Well it shouldn’t, and that’s the whole point.  This is one of those verses where the English language really struggles to translate the Greek in a succinct and clear way.  Getting it right is important because of what it says about what was really going on here. 

So let’s split the two phrases up.  Firstly it says that he was greatly disturbed in spirit.  The problem is that the one word which those four words try to render actually had strong connotations of anger.  We assume, from the English, that Jesus was being compassionate but that’s not really present in the Greek.  What it actually suggests is that a kind of anger was at the root of his distress.  However, even that isn’t quite clear cut enough, obviously since if it was, the translators would render the words as simply, ‘Jesus was angry’. 

It’s used in three other places in the New Testament.  In two of them it gives meaning to the stern command of Jesus to those who he had healed not to tell anyone.

The other place it’s used is to describe the feelings of those present at the woman who anointed Jesus at the house of Simon, a sort of righteous indignation.  So taking those translations and the circumstances, ‘disturbed in spirit’ doesn’t really say enough, and to say that Jesus was ‘angry’ goes too far.  It’s somewhere in the middle and the suggestion is perhaps that when Jesus saw Mary and the Jews with her weeping, he felt indignation.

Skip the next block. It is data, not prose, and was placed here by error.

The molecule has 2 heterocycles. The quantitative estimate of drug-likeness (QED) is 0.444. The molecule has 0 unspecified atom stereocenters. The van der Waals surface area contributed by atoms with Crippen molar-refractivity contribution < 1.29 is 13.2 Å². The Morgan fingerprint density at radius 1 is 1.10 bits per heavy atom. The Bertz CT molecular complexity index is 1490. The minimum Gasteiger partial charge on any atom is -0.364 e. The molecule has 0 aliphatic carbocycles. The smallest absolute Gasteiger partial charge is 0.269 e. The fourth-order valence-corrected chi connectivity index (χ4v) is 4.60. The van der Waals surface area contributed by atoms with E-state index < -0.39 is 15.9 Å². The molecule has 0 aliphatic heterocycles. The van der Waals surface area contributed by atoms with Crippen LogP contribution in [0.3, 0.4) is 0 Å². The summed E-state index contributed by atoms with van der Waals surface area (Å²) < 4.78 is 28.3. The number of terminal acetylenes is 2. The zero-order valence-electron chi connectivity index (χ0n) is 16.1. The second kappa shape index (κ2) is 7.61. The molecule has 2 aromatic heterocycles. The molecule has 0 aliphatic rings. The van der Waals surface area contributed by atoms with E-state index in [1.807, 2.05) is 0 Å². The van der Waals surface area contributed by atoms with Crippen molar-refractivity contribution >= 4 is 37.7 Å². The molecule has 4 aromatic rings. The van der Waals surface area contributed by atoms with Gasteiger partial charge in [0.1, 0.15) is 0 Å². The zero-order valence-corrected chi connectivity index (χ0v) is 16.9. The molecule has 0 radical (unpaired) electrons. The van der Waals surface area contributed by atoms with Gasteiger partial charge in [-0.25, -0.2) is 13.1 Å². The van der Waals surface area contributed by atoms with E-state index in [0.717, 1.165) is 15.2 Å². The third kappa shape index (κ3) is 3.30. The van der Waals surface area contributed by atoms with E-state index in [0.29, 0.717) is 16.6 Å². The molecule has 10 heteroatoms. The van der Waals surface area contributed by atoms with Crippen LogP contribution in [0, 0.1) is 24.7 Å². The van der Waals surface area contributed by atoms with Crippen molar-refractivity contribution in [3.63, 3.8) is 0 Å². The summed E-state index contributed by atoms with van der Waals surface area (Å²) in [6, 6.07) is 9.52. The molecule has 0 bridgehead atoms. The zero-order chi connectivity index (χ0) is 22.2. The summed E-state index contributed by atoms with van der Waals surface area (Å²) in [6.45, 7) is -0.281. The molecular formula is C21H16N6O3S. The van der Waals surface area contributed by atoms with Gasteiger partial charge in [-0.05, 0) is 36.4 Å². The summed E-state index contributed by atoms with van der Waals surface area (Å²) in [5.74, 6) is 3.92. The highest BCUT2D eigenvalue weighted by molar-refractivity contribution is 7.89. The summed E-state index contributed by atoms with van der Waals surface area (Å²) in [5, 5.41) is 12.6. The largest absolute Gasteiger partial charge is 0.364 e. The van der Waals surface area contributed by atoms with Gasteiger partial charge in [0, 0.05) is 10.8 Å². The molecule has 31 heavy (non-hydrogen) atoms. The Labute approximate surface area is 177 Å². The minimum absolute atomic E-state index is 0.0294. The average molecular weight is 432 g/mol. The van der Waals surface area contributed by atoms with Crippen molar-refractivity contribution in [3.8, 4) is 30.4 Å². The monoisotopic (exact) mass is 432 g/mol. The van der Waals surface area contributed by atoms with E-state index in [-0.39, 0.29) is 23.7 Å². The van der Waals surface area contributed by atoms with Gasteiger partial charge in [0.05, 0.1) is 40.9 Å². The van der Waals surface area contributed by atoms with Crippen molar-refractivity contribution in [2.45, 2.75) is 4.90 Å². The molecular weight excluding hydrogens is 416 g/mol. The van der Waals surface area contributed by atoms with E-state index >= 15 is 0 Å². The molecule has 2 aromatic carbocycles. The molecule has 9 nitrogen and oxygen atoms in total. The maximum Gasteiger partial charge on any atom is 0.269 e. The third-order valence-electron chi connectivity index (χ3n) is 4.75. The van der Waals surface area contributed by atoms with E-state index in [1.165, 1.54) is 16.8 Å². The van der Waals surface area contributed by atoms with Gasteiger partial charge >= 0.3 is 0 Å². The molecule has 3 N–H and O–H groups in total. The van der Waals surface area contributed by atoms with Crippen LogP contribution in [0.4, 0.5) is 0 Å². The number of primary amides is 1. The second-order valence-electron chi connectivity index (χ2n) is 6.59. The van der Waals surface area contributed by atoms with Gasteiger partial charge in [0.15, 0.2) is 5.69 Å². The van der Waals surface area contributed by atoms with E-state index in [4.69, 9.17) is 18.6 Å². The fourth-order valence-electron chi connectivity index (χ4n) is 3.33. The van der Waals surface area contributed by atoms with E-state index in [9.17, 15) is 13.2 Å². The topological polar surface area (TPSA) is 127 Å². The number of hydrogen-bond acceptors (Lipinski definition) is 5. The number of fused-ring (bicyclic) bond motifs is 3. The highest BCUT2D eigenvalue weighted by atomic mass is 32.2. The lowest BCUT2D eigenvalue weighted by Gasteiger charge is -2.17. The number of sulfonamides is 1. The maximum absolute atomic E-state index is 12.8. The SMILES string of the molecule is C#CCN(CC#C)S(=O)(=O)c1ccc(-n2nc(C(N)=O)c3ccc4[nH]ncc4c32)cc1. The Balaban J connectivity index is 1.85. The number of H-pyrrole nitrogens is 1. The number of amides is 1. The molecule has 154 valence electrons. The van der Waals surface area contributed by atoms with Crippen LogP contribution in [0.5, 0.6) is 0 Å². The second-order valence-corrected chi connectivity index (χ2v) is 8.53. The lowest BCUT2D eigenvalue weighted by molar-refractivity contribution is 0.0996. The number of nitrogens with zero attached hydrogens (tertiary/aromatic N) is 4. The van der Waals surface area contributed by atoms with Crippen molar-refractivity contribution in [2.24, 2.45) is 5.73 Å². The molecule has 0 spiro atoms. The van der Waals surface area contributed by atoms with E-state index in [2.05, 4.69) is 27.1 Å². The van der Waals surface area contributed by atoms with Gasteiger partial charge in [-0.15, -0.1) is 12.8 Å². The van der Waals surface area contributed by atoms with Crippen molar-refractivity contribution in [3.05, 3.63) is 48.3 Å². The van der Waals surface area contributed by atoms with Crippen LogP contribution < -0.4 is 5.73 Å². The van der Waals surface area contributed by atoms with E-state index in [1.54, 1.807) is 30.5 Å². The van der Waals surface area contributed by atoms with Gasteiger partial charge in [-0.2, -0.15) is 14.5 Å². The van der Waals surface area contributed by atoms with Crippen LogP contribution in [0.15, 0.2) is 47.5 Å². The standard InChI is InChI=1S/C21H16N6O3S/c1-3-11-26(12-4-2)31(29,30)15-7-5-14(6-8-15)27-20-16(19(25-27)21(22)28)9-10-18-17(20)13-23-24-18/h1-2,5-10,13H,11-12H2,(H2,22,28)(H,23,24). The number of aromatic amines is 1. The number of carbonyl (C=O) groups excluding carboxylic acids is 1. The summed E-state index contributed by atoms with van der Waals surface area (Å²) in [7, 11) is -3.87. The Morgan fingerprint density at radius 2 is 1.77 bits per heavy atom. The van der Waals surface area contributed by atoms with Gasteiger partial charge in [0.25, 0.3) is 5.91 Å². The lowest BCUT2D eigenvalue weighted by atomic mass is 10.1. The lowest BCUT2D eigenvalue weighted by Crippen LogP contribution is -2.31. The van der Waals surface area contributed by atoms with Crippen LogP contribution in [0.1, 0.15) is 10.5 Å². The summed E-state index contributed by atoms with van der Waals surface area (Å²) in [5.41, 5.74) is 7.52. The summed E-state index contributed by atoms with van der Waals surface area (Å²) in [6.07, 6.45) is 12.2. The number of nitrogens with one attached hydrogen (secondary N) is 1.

That also ties in better with the second phrase in the sentence, that he was ‘deeply moved’.  It translates literally as ‘he troubled himself’; there is an active form about it.  I suspect that this means that Jesus was indignant that Mary and Martha had been caught up in the ways in which the Jews around them were deeply wailing in ritualistic grief, and were losing sight of the life that Jesus was coming to bring through his ministry.

In fact the whole question is unlocked for us when we discover that when the weeping of Mary and the Jews is described, the language makes it clear it was of the more ritualistic form but when Jesus weeps the word used shows that it is a spontaneous outburst of grief.  And that contrast, I believe, is key to this.  Jesus’s weeping is natural because he feels the loss of his great friend, Lazarus.